Despite the polar vortex swirling overhead, leaving temperatures in the single digits, a crowd of people began to form around 7:30 a.m. on Friday on the sidewalk of Main Street in North Conway, New Hampshire. The group grew from a few small clusters of people to a few dozen, then to more than a hundred, standing like a gigantic mismatched quilt of Gore-Tex, down, and ripstop nylon outside of the local outdoor shop and outfitter International Mountain Equipment.
At 8 a.m., the doors open, and the 26th Mount Washington Valley Ice Festival was underway.
That’s ice, as in ice climbing.
For many, the idea of swinging and kicking one’s way up a frozen waterfall sounds as crazy as cliff diving or traveling into low Earth orbit. But to a growing legion of enthusiasts, the niche sport of ice climbing is the perfect way to step outside the nine-to-five comfort zone of everyday life.
“It’s a bit of an adrenaline rush,” says Mary Scallion, a molecular biologist from Boston and second time participant in the New Hampshire event. “It’s really hard, and really frustrating when you’re doing it, but then you get the top, and you’re like–I did that. You come down and you’re like holy crap—I just climbed that.”
“It’s just such a different sport,” explains Bill Thompson, owner of Michigan-based Downwind Sports and organizer of the Michigan Ice Festival, one of the biggest and oldest ice-climbing events in the country. “There are unique sounds: water dripping, the ice fracturing. It takes you to unique environments–here on the Upper Peninsula above Lake Superior, it feels like you’re on a different planet.”
The breathless enthusiasm of new comers and veterans alike belies the fact that for the outdoor industry, events like this are critical to growing the customer base and driving business to backwater mountain towns.
“You can’t just go into a store, buy the gear, and go out on your own,” Thompson says. “You need to learn from somebody.”
A sport with deep roots revolutionized by technology
Although mountaineers had been climbing steep ice terrain in the Alps since the early 20th century, the sport of ice climbing didn’t catalyze until the early 1970s, when Scotsman Hamish MacInnes invented a radically new, drop-curved axe featuring a short-handled axe with a steeply angled pick designed specifically for to be swung above one’s head versus carried as a cane. With the latest rigid crampon designs, climbers were able to transition from laboriously chopping steps into the mountain to literally swinging and kicking their way up frozen waterfalls.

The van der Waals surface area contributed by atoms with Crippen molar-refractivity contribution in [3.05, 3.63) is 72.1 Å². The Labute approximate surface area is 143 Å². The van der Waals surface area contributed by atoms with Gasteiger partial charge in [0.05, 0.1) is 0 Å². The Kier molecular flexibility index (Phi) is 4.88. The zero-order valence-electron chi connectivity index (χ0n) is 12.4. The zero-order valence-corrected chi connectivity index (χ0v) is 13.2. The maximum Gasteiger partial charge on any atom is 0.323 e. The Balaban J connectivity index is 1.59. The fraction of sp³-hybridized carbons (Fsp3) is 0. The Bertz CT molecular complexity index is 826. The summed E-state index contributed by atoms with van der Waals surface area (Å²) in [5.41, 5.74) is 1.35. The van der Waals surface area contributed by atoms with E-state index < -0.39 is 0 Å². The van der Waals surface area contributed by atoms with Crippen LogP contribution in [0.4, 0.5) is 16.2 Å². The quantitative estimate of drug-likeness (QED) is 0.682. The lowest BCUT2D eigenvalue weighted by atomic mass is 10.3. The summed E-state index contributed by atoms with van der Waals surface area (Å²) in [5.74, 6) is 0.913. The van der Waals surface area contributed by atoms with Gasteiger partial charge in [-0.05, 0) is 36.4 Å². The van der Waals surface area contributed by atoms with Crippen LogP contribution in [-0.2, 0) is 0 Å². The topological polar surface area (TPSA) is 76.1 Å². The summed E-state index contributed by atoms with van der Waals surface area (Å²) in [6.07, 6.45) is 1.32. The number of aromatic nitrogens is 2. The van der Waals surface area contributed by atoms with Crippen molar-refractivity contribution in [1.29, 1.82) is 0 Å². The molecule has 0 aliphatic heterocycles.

In 1978, MacInnes’ American pal Yvon Chouinard, who also tinkered with early ice axe designs, distilled the lessons and modern techniques they had experimented with using the new equipment into an influential book, Climbing Ice.
Henry Barber, another noted climber of the era, gave seminars with Chouinard around the country teaching the basics of how to use the new equipment. “We’d have 12, 18 people in a class, but those gatherings felt pretty isolated,” Barber recalls. “We couldn’t imagine three or four hundred people coming out for a single weekend.”
Throughout the 1980s, climbers in Europe and North America answered their call to action, significantly raising the standards and breadth for documented ice climbing in hotbeds such as the Canadian Rockies, the San Juan Mountains of Colorado, the Adirondacks Mountains of New York, and the White Mountains of New Hampshire.
“You basically had to be adopted by someone who was an experienced mentor,” recalls Dave Karl, an avid life-long ice climber and sales representative for equipment manufacturer Petzl. “More often than not, it was about being lucky enough to develop friendships with someone who would take you.”
In the early 1990s, the first commercial ice festivals began to immerge as a way to drive participation and bring new people into the sport.
A second technology revolution came about in the early 2000s, when a new breed of leashless ice tools and specialized boots were invented. At the top end of ice climbing and its close cousin, mixed climbing (climbing both ice and frozen rock), some proclaimed the death of the sport, noting that with the latest technology–some climbers were beginning affixing heel spurs to their boots, enabling them to bat hang indefinitely while resting—virtually anything was climbable.